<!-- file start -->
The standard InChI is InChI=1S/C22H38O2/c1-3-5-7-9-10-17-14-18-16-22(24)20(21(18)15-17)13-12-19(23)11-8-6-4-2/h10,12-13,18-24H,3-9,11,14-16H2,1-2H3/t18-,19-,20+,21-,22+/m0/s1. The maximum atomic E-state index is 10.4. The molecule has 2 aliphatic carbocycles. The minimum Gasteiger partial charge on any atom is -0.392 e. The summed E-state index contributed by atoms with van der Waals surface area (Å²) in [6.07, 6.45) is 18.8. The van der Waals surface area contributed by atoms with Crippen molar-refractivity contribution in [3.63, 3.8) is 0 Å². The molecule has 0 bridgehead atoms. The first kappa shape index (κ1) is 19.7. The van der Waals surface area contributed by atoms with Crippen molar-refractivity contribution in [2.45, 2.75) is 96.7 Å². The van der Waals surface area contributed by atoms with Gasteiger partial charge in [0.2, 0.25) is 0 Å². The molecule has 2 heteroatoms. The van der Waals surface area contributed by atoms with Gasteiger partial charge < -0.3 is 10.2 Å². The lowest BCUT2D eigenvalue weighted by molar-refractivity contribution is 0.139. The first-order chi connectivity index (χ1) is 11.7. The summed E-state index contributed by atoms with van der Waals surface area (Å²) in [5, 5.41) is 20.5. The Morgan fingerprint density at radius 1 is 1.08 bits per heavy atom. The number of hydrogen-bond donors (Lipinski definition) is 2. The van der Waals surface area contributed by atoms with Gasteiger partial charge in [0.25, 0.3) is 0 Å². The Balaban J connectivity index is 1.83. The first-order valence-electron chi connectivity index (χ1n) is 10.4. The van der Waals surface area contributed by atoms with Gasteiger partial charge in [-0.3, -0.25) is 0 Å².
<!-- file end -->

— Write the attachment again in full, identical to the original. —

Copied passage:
The standard InChI is InChI=1S/C22H38O2/c1-3-5-7-9-10-17-14-18-16-22(24)20(21(18)15-17)13-12-19(23)11-8-6-4-2/h10,12-13,18-24H,3-9,11,14-16H2,1-2H3/t18-,19-,20+,21-,22+/m0/s1. The maximum atomic E-state index is 10.4. The molecule has 2 aliphatic carbocycles. The minimum Gasteiger partial charge on any atom is -0.392 e. The summed E-state index contributed by atoms with van der Waals surface area (Å²) in [6.07, 6.45) is 18.8. The van der Waals surface area contributed by atoms with Crippen molar-refractivity contribution in [3.63, 3.8) is 0 Å². The molecule has 0 bridgehead atoms. The first kappa shape index (κ1) is 19.7. The van der Waals surface area contributed by atoms with Crippen molar-refractivity contribution in [2.45, 2.75) is 96.7 Å². The van der Waals surface area contributed by atoms with Gasteiger partial charge in [0.2, 0.25) is 0 Å². The molecule has 2 heteroatoms. The van der Waals surface area contributed by atoms with Gasteiger partial charge < -0.3 is 10.2 Å². The lowest BCUT2D eigenvalue weighted by molar-refractivity contribution is 0.139. The first-order chi connectivity index (χ1) is 11.7. The summed E-state index contributed by atoms with van der Waals surface area (Å²) in [5, 5.41) is 20.5. The Morgan fingerprint density at radius 1 is 1.08 bits per heavy atom. The number of hydrogen-bond donors (Lipinski definition) is 2. The van der Waals surface area contributed by atoms with Gasteiger partial charge in [0.25, 0.3) is 0 Å². The Balaban J connectivity index is 1.83. The first-order valence-electron chi connectivity index (χ1n) is 10.4. The van der Waals surface area contributed by atoms with Gasteiger partial charge in [-0.3, -0.25) is 0 Å².